Wednesday, July 25, 2012

Al fresco wagyu dinner in Sapporo

Tonight, we had a most enjoyable dinner al fresco in a garden of a historical house in the middle of a residential neighborhood in Sapporo, the capital of Hokkaido.

This was basically our "water" for the evening...
The evening was clear, cloudless and cool; and we sat in the garden eating way more than we should have, and drinking lots of very good wine. I don't know how many magnums the sommelier opened and served, but I counted at least five empty bottles on a side table at one point.

He took care of everything liquid and alcoholic


Our host for the evening was Toshiro Higashibara, a big businessman in Sapporo as well as a connossieur of art, music and the fine things in life. The venue was his private guest house -- not his residence, but a historical home that he converted into a venue just for his private dinners and parties.

It's very historical as it was once the official residence of the chairman of the Hokkaido Prefectural Assembly; and tonight someone told me that the government of Hokkaido Prefecture had asked him to buy it so that it could be preserved well.

The welcoming committee, with the sommelier at the door


So Mr. Higashibara bought it for quite a princely sum, and then he put lots of art and fine decor all over; and now, when he wants to entertain in style, he just calls his private chef and catering team, and his teaching sommelier, who takes care of all the wines for his dinners.

The assistant chef brings out the Hokkaido Salad
It was quite an impressive group at dinner that included the former vice mayor of Sapporo City, the concert master of the Sapporo Symphony Orchestra, the secretary general of the Sapporo Tourism Association, the chairman of Hokkaido's biggest TV station, and all the top executives of Mr. Higashibara's main holding company.

Scroll down to

Mr. Higashibara has at least about 10 companies, and he owns his own ski resort and vineyard as well. He's also part owner of one of Tokyo's major auction houses, which is where he gets lots of his art.


Pottery by Rosanjin Kitaoji

Before dinner, he showed us around the house, which was "littered" with fine art pieces including objects made by very famous Japanese artists. I saw a lovely piece of pottery made by Japan's version of the ultimate contemporary Renaissance man, Rosanjin Kitaoji; and lots of old Meisen and Daum glass objets d'art.

But perhaps most impressively, he has at least 10 civic projects going on at the same time, including supporting organizations like the Boys' Rubber Baseball Association, the Sapporo Sports Promotion Association for the Handicapped, and the Sapporo Symphony Orchestra.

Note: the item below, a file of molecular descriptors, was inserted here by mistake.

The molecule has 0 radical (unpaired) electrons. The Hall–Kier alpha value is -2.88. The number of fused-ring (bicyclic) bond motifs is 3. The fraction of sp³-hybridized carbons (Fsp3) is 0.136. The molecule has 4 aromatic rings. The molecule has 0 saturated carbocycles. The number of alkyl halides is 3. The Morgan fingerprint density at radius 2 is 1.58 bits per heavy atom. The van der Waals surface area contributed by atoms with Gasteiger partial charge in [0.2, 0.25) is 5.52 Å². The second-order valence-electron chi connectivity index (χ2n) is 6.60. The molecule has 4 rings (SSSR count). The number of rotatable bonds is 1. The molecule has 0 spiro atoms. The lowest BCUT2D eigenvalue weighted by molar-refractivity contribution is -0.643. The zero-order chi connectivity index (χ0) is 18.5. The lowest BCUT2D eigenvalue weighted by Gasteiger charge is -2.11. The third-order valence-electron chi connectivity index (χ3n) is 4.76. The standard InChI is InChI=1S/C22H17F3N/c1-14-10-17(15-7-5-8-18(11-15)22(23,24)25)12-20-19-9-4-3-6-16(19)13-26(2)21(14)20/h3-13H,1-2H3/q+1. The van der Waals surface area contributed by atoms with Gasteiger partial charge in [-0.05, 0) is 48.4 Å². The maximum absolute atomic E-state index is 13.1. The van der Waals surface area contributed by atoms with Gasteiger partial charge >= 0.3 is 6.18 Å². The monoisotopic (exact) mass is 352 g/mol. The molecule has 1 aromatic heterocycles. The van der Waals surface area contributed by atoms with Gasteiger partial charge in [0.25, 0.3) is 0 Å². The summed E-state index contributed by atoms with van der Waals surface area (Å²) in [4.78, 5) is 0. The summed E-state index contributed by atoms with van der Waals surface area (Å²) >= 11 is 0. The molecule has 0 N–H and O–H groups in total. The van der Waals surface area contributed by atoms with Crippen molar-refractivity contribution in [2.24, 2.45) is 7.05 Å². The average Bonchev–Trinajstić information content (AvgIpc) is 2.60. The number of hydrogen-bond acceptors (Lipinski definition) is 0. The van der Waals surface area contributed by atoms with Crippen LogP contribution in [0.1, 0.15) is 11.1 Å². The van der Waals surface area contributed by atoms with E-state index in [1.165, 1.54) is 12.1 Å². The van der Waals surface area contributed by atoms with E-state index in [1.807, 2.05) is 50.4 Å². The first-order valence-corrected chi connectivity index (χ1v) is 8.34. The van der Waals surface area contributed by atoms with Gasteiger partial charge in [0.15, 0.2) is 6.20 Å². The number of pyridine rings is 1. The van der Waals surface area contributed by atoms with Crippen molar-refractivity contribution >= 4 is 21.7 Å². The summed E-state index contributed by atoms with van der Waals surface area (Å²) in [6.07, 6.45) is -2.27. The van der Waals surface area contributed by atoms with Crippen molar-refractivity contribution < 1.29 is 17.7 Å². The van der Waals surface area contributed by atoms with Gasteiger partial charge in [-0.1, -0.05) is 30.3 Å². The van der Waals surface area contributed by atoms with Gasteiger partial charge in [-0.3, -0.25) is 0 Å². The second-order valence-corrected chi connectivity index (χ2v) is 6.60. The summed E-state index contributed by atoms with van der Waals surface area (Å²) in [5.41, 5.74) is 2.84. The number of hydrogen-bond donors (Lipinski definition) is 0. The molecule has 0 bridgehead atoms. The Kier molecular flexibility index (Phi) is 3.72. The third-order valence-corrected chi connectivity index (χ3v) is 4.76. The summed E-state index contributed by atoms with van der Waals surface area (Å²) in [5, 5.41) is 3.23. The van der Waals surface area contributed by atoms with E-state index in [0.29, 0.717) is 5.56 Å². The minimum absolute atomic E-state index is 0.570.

Today he certainly entertained us in style.

We had an informal but very good dinner in the garden surrounded by his private chefs and sommelier; and the wine was so good that it wasn't long before we were all in a very good mood and we were toasting to all sorts of things, including to love, passion, and the right timing for everything in life. Don't ask me how we got onto those topics as I don't remember anymore.

The food, too, was excellent -- resulting in my eating way more than I wanted to. For main courses, we had charcoal-broiled Toki-Shake salmon, which is very famous in Hokkaido. Unlike regular salmon, it's a seasonal fish and it's only available right now and only here in Hokkaido.

They also served a special roast chicken that Mr. Higashibara's chefs are famous for, because they marinate the chickens in special sauces for three days before roasting. The chicken was incredibly tender, and his chefs had set up a special roasting station in the garden.

For starters, before I forget, there were huge plates of salad which were called Hokkaido Salad, and the salads contained all the good local ingredients readily available -- thus it's name. There were also plates of assorted cheeses and hams, again because Hokkaido is famous for these kinds of produce.

The chefs called this the Hokkaido Salad

The best of Hokkaido produce...


However the piece de resistance was very good wagyu steak, which was so tender the steaks fell apart when we put forks through them; and these were served with a light red wine sauce.

Yup, this was dessert...
We also had a very good dessert, which was served chop-chop style on a large tray in the middle of the table, reminding me of a cheesecake dessert I once had with my friend J at an Italian restaurant in Manila. It had that same look and feel.

A private concert by Mayumi Ohira
But the real treat after dinner was probably the music. Mayumi Ohira, a famous local musician transplanted from Sendai to Hokkaido and now concert master of the Sapporo Symphony Orchestra, gave us a very private recital composed of pieces by Elgar and also by an Italian composer, as well as one Philippine song which she learned from her very first roommate in a dorm at school in San Francisco decades ago.

I enjoyed this evening much more than I expected, and I returned to my hotel thinking how lucky I am to be in Hokkaido right now, although I'm leaving this lovely place tomorrow. But it's really just another evening in a never-ending, and never-endingly eventful Travelife.


No comments:

Post a Comment